Latino Voices

Ballot Referenda Allow Voters to Weigh In on Taxation, Broadband, Assault Weapons


Ballot Referenda Allow Voters to Weigh In on Taxation, Broadband, Assault Weapons

In addition to casting their votes for political candidates this election, Chicagoans are making their voices heard on political ideas, from what constitutes fair taxation to how we approach sustainable development — all via ballot referenda.

The graduated tax amendment on the Illinois ballot — also known as the “fair tax” amendment — has garnered interest across the state, including in Chicago’s immigrant communities.

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City Bureau civic reporting resident Alex Arriaga has been reaching out to members of those communities and the advocates who work on their behalf.

“What we’re hearing is not only do a lot of the networks that they serve make less than $100,000, so they will not see their income tax increase,” Arriaga said. “But they also rely a lot on social services that would benefit from increase in revenue coming in from those who may end up paying higher taxes.”

Arriaga says there are other states with questions of taxation on their ballots to watch.

“States like Alaska, Arkansas and Colorado have similar ballot measures. Earlier this year, last month, New Jersey passed a tax on millionaires; the ballot measure in Arizona is to tax those who make over $250,000 to ensure adequate funding for public education, so those will be some interesting ballot measures to watch, similar to Illinois,’” Arriaga said.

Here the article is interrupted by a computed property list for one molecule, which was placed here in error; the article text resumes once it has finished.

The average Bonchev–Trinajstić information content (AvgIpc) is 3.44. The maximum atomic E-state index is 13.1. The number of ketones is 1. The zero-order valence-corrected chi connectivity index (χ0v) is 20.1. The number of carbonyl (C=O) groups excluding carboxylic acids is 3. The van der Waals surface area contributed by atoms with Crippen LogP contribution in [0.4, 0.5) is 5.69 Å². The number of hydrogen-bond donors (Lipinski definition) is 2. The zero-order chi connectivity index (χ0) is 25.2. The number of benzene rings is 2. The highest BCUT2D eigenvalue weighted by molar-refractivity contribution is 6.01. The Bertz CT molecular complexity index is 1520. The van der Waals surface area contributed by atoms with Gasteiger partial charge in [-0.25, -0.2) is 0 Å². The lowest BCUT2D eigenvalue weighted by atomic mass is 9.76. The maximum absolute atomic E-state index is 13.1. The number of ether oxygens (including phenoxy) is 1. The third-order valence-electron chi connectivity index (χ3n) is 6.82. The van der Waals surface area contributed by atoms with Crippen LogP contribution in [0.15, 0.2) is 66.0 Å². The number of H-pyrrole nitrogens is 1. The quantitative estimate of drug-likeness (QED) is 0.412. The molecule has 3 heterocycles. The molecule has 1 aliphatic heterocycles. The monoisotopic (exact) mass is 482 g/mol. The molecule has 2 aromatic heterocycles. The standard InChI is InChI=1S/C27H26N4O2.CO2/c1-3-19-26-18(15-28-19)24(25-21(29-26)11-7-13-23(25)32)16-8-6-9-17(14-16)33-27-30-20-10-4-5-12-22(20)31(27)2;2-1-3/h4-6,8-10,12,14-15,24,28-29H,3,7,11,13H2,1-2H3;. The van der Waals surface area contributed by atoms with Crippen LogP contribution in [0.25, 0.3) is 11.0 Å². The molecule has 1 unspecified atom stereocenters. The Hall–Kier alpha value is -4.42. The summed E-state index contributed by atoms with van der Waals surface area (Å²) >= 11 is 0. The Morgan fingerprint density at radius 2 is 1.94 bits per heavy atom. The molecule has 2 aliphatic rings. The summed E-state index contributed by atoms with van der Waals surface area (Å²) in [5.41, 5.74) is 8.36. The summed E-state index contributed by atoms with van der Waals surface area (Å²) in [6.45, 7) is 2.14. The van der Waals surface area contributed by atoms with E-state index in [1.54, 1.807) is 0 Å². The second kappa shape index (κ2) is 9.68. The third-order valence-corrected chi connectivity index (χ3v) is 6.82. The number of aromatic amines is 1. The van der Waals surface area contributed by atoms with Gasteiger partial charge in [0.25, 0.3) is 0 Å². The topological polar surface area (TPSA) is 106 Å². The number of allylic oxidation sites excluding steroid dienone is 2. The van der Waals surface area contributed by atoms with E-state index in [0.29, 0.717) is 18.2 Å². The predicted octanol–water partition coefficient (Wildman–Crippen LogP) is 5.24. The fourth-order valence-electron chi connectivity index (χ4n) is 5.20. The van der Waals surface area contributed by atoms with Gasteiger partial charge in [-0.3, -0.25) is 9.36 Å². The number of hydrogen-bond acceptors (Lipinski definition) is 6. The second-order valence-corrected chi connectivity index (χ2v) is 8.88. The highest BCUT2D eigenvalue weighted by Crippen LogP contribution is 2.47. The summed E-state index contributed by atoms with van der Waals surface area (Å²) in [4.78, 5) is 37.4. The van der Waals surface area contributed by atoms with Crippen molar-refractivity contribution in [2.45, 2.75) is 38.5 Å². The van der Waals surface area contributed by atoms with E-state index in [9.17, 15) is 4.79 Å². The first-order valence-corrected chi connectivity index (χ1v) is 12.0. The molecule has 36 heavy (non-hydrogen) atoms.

One of the nonbinding Chicago referenda asks if the city should “act to ensure that all the city’s community areas have access to broadband internet.” City Bureau reporting fellow Lynda Lopez says that while the city and state have rolled out plans to offer free broadband access to low-income residents, there are still some people left behind.

“A recent report by Kids for Chicago and the Metropolitan Planning Council showed that about one in five children in Chicago under the age of 18 lack access to broadband, particularly Black and Latinx children,” she said.

And like the question of taxation, Lopez says there are a few other cities that are exploring the idea of municipal broadband.

“I think especially with COVID transitioning so much of what we used to do in the workplace … I think [public internet access is] a big part of the conversation,” Lopez said. “Other cities, other states are looking at how to increase access, like earlier this year Seattle released a report called ‘Internet for All’ that tried to outline different recommendations to increase access, and California is also looking at how to get the agencies to speed up the process of how they are providing access to residents across the state.”

Another nonbinding question introduced by 29th Ward Ald. Chris Taliaferro asks whether the city should restrict the sale or possession of assault weapons.

South Side Weekly editor-in-chief Jackie Serrato says that since similar questions have been proposed in the past, she’s unsure of what the City Council should expect from this question.

“One thing that we should keep in mind is that even though most progressives might vote yes on this referendum, there are some progressives of color who are taking a pause. They understand that criminalization around gun ownership disproportionately affects Black and Brown residents because of the way that it is enforced inequitably,” Serrato said.

“Even though we know that weapons are crossing state lines into Chicago from Indiana and surrounding states, there isn’t the same energy to stop gun trafficking and even prosecute straw buyers,” Serrato said.


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